In Securities and Exchange Commission v. Huang, the district court held that the Fifth Amendment protected two former employees against having to disclose their personal passcodes for company-issued smartphones to government officials. The decision, likely subject to appellate review, exemplifies the competing interests at play as individuals increasingly use company-issued smartphones for business and personal use.
This decision relates to a discovery dispute between the Securities and Exchange Commission (“SEC”) and two former employees (“Defendants”) of Capital One Financial Corp. that allegedly traded stocks based on nonpublic information obtained in their employer’s confidential database. The SEC wanted to access the data on the Defendants’ company-issued smartphones, but could not unlock them without the passcode. While Capital One’s policy stated that it owned the devices and any corporate documents on them, it allowed employees to set their own passcodes and asked them not to keep records of them. The SEC moved to compel the production of the passcodes, and the Defendants asserted their Fifth Amendment right against self-incrimination.
While the Fifth Amendment does not protect corporate records kept by employees, the court found that the passcodes—never shared with the employer—were the Defendants’ “personal thought processes” and subject to Fifth Amendment protections. The court held that the act of producing the passcode was testimonial, persuaded by an Eleventh Circuit decision that found the decryption of a hard drive to be testimonial, and by a district court opinion that analogized divulging passwords to providing the combination to a wall safe—“an act deemed testimonial by the Supreme Court.”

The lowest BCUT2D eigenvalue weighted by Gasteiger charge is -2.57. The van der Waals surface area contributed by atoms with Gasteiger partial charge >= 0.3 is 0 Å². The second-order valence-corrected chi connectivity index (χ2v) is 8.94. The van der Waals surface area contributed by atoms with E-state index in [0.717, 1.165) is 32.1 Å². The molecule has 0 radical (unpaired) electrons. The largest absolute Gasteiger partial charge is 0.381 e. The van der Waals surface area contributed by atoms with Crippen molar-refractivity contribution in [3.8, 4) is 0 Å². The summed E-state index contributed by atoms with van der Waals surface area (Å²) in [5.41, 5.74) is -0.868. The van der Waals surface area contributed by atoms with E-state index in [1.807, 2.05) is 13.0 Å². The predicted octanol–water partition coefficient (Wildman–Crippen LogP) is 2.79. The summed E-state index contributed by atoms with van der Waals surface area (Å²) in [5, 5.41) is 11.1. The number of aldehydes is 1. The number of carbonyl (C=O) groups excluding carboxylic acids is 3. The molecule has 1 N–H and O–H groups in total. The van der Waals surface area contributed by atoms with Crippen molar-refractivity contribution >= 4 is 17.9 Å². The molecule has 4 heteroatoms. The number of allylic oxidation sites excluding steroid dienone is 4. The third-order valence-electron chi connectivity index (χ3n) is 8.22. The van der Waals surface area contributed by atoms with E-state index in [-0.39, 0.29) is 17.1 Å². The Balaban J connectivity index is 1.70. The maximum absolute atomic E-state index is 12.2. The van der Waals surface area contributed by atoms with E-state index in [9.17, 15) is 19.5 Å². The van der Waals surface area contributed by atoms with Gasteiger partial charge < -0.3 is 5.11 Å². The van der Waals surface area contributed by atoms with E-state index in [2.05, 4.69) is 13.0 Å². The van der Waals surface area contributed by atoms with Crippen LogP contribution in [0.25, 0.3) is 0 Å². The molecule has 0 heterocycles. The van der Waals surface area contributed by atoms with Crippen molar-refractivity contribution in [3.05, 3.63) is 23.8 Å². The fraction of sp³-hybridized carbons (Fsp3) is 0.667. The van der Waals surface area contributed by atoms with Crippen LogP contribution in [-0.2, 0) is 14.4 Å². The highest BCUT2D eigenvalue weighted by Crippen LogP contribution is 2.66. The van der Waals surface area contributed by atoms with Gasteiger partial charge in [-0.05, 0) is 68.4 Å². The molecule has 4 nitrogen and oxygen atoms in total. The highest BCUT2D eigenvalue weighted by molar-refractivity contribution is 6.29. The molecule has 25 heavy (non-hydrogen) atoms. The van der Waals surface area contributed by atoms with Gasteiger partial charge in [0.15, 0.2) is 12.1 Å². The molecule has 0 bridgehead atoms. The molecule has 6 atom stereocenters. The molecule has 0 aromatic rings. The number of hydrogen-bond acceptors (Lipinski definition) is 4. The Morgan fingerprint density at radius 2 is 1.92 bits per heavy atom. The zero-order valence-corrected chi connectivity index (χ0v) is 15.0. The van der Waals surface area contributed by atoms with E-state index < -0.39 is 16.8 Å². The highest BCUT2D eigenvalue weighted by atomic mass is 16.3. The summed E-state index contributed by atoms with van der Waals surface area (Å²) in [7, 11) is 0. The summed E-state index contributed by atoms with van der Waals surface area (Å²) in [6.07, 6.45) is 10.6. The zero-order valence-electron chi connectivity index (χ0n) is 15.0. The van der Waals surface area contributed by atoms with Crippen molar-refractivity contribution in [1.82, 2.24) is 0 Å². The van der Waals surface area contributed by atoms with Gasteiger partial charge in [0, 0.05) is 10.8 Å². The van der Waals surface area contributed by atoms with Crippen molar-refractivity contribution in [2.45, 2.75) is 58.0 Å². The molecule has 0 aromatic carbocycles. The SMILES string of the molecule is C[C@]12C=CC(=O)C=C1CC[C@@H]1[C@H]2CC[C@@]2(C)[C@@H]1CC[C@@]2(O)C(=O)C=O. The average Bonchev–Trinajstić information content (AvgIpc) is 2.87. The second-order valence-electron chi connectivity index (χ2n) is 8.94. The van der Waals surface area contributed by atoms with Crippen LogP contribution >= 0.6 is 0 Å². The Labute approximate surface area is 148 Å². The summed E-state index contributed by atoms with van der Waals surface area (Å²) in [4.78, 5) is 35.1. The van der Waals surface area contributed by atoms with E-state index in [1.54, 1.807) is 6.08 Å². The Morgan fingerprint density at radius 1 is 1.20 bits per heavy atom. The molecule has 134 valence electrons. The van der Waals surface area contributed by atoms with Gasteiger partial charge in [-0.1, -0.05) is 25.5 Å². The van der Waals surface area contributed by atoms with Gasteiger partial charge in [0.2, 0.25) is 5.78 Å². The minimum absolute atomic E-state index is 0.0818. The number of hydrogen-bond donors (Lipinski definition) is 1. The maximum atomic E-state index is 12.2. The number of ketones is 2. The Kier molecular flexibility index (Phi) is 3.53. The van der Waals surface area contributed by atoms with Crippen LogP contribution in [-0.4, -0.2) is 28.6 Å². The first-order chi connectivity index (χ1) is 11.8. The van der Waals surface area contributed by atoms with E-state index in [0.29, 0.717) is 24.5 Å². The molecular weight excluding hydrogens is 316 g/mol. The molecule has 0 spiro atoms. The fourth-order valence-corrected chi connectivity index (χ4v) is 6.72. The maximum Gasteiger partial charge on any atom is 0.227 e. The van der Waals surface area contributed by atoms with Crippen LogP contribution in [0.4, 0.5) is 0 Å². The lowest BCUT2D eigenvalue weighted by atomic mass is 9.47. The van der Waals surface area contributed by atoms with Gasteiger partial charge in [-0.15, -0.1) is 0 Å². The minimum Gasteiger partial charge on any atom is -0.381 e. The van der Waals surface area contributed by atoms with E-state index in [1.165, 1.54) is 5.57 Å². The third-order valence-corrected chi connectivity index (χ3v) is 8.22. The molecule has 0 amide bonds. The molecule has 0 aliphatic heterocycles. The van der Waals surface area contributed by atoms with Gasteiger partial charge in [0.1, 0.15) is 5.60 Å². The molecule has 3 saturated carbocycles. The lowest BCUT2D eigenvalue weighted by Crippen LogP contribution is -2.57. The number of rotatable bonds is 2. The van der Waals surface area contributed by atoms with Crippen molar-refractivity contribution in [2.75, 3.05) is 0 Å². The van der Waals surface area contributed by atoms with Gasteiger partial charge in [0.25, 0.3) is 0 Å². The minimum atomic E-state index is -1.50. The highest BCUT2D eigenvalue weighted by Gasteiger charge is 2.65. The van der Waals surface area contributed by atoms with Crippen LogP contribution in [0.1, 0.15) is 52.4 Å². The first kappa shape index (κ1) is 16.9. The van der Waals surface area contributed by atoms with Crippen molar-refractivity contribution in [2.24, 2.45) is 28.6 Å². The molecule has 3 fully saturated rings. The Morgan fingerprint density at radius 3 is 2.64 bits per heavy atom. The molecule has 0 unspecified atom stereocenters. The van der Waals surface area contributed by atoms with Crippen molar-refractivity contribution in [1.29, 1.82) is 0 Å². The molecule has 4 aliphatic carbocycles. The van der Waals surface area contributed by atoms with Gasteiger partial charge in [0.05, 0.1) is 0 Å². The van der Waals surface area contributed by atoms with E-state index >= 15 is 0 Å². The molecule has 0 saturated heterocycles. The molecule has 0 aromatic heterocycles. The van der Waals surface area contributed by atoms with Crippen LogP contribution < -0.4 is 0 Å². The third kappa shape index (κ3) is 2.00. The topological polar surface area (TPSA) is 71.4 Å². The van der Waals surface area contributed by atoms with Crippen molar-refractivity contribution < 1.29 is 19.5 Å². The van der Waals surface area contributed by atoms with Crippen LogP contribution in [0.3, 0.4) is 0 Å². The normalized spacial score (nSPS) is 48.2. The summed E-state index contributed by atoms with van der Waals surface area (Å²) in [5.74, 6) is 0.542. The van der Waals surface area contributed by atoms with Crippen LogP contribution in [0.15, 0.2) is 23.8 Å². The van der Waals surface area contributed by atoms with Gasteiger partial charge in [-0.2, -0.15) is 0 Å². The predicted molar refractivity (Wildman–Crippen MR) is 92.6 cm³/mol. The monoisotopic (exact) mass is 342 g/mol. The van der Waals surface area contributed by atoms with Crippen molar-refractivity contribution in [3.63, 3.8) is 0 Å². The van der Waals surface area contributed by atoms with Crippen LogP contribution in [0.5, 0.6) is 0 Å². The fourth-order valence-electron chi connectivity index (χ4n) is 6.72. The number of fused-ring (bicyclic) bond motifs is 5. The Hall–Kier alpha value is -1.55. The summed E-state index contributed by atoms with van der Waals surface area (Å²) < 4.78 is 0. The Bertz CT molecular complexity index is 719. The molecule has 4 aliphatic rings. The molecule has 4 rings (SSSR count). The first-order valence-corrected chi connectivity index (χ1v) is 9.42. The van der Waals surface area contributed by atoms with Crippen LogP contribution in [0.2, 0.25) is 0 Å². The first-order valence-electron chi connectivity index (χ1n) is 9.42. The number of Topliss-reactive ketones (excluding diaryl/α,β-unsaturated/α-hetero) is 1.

The court also rejected the SEC’s claim that the Defendants’ Fifth Amendment claim should be overruled by the “foregone conclusion” doctrine. Under this doctrine, the Defendants’ testimony is not entitled to Fifth Amendment protections if the SEC could prove with “reasonable particularity” that it already knew of the materials contained on the devices. The court held that the SEC had not shown any evidence that it knew whether the documents it was seeking were actually located on the devices (or that they existed at all).
While the court’s decision in Huang provides a valuable constitutional safeguard, it also demonstrates how the privacy afforded to smartphones may turn on the steps taken to restrict access to the device. In 2014, a Virginia court found that a suspect could be compelled to produce a fingerprint because it did not require a communication of knowledge. Thus, a smartphone secured by biometric data may leave individuals with fewer constitutional protections than a traditional passcode during encounters with law enforcement.